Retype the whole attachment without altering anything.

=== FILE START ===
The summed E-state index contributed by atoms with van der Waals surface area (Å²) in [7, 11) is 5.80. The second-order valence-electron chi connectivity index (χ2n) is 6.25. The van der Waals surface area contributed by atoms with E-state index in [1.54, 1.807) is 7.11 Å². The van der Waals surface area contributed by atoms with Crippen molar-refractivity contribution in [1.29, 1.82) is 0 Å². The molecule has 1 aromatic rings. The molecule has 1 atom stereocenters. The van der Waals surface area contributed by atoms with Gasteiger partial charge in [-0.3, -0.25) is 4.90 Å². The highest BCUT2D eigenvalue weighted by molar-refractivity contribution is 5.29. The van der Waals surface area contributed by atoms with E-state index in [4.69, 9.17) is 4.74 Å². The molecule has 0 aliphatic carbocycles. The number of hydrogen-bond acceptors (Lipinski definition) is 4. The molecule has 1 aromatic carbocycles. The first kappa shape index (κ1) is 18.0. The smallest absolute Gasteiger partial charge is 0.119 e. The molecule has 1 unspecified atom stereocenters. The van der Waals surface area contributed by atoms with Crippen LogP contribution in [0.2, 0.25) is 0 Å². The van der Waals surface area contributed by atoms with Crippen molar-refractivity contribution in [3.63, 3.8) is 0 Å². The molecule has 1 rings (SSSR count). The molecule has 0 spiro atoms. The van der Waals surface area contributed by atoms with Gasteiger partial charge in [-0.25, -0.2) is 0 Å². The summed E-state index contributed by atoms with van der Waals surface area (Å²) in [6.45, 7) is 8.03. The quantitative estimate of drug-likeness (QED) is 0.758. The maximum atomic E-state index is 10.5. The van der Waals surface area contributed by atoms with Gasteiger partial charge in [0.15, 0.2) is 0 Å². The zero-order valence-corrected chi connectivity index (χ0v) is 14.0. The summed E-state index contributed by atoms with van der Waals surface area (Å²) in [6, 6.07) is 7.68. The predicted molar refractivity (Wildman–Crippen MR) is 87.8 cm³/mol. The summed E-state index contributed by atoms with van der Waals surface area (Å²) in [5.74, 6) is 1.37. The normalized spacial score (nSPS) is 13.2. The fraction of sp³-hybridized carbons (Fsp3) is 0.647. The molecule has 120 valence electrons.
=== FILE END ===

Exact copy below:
The summed E-state index contributed by atoms with van der Waals surface area (Å²) in [7, 11) is 5.80. The second-order valence-electron chi connectivity index (χ2n) is 6.25. The van der Waals surface area contributed by atoms with E-state index in [1.54, 1.807) is 7.11 Å². The van der Waals surface area contributed by atoms with Crippen molar-refractivity contribution in [1.29, 1.82) is 0 Å². The molecule has 1 aromatic rings. The molecule has 1 atom stereocenters. The van der Waals surface area contributed by atoms with Gasteiger partial charge in [-0.3, -0.25) is 4.90 Å². The highest BCUT2D eigenvalue weighted by molar-refractivity contribution is 5.29. The van der Waals surface area contributed by atoms with E-state index in [4.69, 9.17) is 4.74 Å². The molecule has 0 aliphatic carbocycles. The number of hydrogen-bond acceptors (Lipinski definition) is 4. The molecule has 1 aromatic carbocycles. The first kappa shape index (κ1) is 18.0. The smallest absolute Gasteiger partial charge is 0.119 e. The molecule has 1 unspecified atom stereocenters. The van der Waals surface area contributed by atoms with Crippen LogP contribution in [0.2, 0.25) is 0 Å². The van der Waals surface area contributed by atoms with Crippen molar-refractivity contribution in [3.63, 3.8) is 0 Å². The molecule has 1 rings (SSSR count). The molecule has 0 spiro atoms. The van der Waals surface area contributed by atoms with Gasteiger partial charge in [-0.25, -0.2) is 0 Å². The summed E-state index contributed by atoms with van der Waals surface area (Å²) in [6.45, 7) is 8.03. The quantitative estimate of drug-likeness (QED) is 0.758. The maximum atomic E-state index is 10.5. The van der Waals surface area contributed by atoms with Gasteiger partial charge in [0.15, 0.2) is 0 Å². The zero-order valence-corrected chi connectivity index (χ0v) is 14.0. The summed E-state index contributed by atoms with van der Waals surface area (Å²) in [6, 6.07) is 7.68. The predicted molar refractivity (Wildman–Crippen MR) is 87.8 cm³/mol. The summed E-state index contributed by atoms with van der Waals surface area (Å²) in [5.74, 6) is 1.37. The normalized spacial score (nSPS) is 13.2. The fraction of sp³-hybridized carbons (Fsp3) is 0.647. The molecule has 120 valence electrons.